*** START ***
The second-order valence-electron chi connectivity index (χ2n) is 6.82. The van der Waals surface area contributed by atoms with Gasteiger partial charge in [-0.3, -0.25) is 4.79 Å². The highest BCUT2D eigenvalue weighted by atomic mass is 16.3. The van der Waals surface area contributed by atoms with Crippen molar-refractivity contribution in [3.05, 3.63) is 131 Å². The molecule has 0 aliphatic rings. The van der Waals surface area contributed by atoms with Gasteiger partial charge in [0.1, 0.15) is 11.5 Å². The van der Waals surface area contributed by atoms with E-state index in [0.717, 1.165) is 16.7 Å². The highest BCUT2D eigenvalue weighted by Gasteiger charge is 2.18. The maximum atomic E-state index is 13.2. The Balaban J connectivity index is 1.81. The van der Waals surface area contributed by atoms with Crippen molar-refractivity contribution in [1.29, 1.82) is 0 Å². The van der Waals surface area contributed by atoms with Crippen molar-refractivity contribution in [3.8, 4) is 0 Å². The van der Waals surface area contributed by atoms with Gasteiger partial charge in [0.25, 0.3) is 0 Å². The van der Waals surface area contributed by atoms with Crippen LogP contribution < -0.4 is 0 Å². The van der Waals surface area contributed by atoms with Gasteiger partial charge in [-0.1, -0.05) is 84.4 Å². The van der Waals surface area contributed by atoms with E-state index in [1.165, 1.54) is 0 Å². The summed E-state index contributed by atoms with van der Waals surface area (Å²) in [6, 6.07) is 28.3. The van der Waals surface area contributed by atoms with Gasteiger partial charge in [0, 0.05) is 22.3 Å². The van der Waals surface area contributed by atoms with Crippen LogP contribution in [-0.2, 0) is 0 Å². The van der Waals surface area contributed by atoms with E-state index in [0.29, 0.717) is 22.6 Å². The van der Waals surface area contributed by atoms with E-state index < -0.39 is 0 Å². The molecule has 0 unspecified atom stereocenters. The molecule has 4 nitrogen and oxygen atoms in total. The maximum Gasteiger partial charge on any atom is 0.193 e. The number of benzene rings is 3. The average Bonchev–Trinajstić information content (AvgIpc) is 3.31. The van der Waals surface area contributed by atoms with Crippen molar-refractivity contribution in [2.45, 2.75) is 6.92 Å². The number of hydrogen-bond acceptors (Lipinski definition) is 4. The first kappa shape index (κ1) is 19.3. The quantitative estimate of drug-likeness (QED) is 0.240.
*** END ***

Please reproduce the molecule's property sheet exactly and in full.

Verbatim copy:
The second-order valence-electron chi connectivity index (χ2n) is 6.82. The van der Waals surface area contributed by atoms with Gasteiger partial charge in [-0.3, -0.25) is 4.79 Å². The highest BCUT2D eigenvalue weighted by atomic mass is 16.3. The van der Waals surface area contributed by atoms with Crippen molar-refractivity contribution in [3.05, 3.63) is 131 Å². The molecule has 0 aliphatic rings. The van der Waals surface area contributed by atoms with Gasteiger partial charge in [0.1, 0.15) is 11.5 Å². The van der Waals surface area contributed by atoms with E-state index in [0.717, 1.165) is 16.7 Å². The highest BCUT2D eigenvalue weighted by Gasteiger charge is 2.18. The maximum atomic E-state index is 13.2. The Balaban J connectivity index is 1.81. The van der Waals surface area contributed by atoms with Crippen molar-refractivity contribution in [1.29, 1.82) is 0 Å². The van der Waals surface area contributed by atoms with Crippen molar-refractivity contribution in [3.8, 4) is 0 Å². The van der Waals surface area contributed by atoms with Gasteiger partial charge in [0.25, 0.3) is 0 Å². The van der Waals surface area contributed by atoms with Crippen LogP contribution < -0.4 is 0 Å². The van der Waals surface area contributed by atoms with Gasteiger partial charge in [-0.1, -0.05) is 84.4 Å². The van der Waals surface area contributed by atoms with E-state index in [1.165, 1.54) is 0 Å². The summed E-state index contributed by atoms with van der Waals surface area (Å²) in [6, 6.07) is 28.3. The van der Waals surface area contributed by atoms with Gasteiger partial charge in [0, 0.05) is 22.3 Å². The van der Waals surface area contributed by atoms with Crippen LogP contribution in [-0.2, 0) is 0 Å². The van der Waals surface area contributed by atoms with E-state index in [0.29, 0.717) is 22.6 Å². The van der Waals surface area contributed by atoms with E-state index < -0.39 is 0 Å². The molecule has 0 unspecified atom stereocenters. The molecule has 4 nitrogen and oxygen atoms in total. The maximum Gasteiger partial charge on any atom is 0.193 e. The number of benzene rings is 3. The average Bonchev–Trinajstić information content (AvgIpc) is 3.31. The van der Waals surface area contributed by atoms with Crippen molar-refractivity contribution in [2.45, 2.75) is 6.92 Å². The number of hydrogen-bond acceptors (Lipinski definition) is 4. The first kappa shape index (κ1) is 19.3. The quantitative estimate of drug-likeness (QED) is 0.240.